The New Full-Frontal: Has Pubic Hair in America Gone Extinct?

THE CULT OF THE SPHYNX

Herbenick and Fitzpatrick both believe one demographic group has embraced the hairless-cat look more fervently than others: college students.

In theory, this should come as no surprise; The average U.S. state university actually has all the right features to act as a veritable incubator for anti-pube sentiments. Where else do youth, skimpy clothing, rampantly available pornography, and non-monogamous sexual habits all converge so gloriously?

And as anyone who's ever lived in a freshman dormitory can attest, close quarters and newfound autonomy can produce an open forum for frank, peer-to-peer conversations about sex that would be less likely to arise in other adult settings. In other words, a conversation about pubic hair is more likely to come up in a frat house basement than at an office water cooler.

"If they want to take it off, they take it off. If they want to grow it back, they grow it back. But they're doing it because they want to."

Sometimes, those basements can act as warm, fertile petri dishes for the spread of contagious (and mostly unfounded) negativity. "Guys sit around and they talk about sex, and they think they're supposed to say, 'Pubic hair's disgusting,' and 'I hate pubic hair,'" he says. "They don't want to be judged for their sexual preferences."

And among women, Herbenick says, pubic grooming habits and preferences tend to spread among friend groups -- which leads to "clumps," she says, of women with similar grooming regimens. "Friends talk," she says. "So especially among teenagers and college students, when everyone is trying to be the same, 'the same' is what you get."

Herbenick recalls one encounter in which a popular, well-liked college student in a class she taught openly professed that he had never hooked up with a girl who had pubic hair, and would frankly be disgusted to undress a woman and discover a veil of genital fur.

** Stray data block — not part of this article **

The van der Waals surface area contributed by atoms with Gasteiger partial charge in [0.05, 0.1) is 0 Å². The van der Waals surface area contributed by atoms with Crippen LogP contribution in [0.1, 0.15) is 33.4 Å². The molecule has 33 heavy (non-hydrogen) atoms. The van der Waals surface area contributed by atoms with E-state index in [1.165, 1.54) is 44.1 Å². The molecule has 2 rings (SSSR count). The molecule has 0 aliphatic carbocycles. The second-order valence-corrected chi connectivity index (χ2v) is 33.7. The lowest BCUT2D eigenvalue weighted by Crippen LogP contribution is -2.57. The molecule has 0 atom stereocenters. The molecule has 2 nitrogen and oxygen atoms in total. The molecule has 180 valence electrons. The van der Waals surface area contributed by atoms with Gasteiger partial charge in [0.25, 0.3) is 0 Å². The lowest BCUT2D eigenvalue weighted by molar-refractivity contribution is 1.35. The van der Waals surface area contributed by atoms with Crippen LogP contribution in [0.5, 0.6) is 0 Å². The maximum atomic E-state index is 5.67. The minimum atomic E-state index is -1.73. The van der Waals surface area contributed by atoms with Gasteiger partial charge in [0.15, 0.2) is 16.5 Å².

"Some girls talked to me and wrote in their papers that they had always had pubic hair, and in a couple cases never did anything to their pubic hair," she said. "They never thought it was a problem. But when he said that, they went home and changed it. They really started to feel ashamed about their bodies."

Fitzpatrick, similarly, finds himself in a collegiate scene full of young women far too obsessed with the hair down there. "It becomes a compulsion," he says.

Fitzpatrick's female friends, especially those who confess to not having waxed in a while, have added a distinct new routine to their social calendars: weekend-evening freak-outs. "When they go out on a Friday night to the bar, if they think they might be having sex with somebody later, they're like, 'Is he gonna judge me? What is he gonna think?'" Fitzpatrick says. Other non-waxed coeds simply skip the bar altogether.

Pinto, too, admits that she gets nervous about having sex toward the third or fourth week after getting a wax. "If I haven't waxed and I suddenly end up hooking up with someone, I'm like, Oh, God. No, no!" she says.

And it's true, says Fitzpatrick: Guys can be, and often are, "absolutely brutal." It's not uncommon for a college-aged man to "go out of his way" to make fun of a girl's pubic grooming habits with his buddies after he's hooked up with her -- even if he's never expressed a preference one way or the other, he says. "Then all of a sudden, instead of just being a girl who's had a fun night with her respective guy, she becomes that girl who has weird pubic hair. And nobody wants that label."

But while university campuses may be hotbeds of body-hair negativity, individual college students' attitudes seem remarkably different behind closed doors.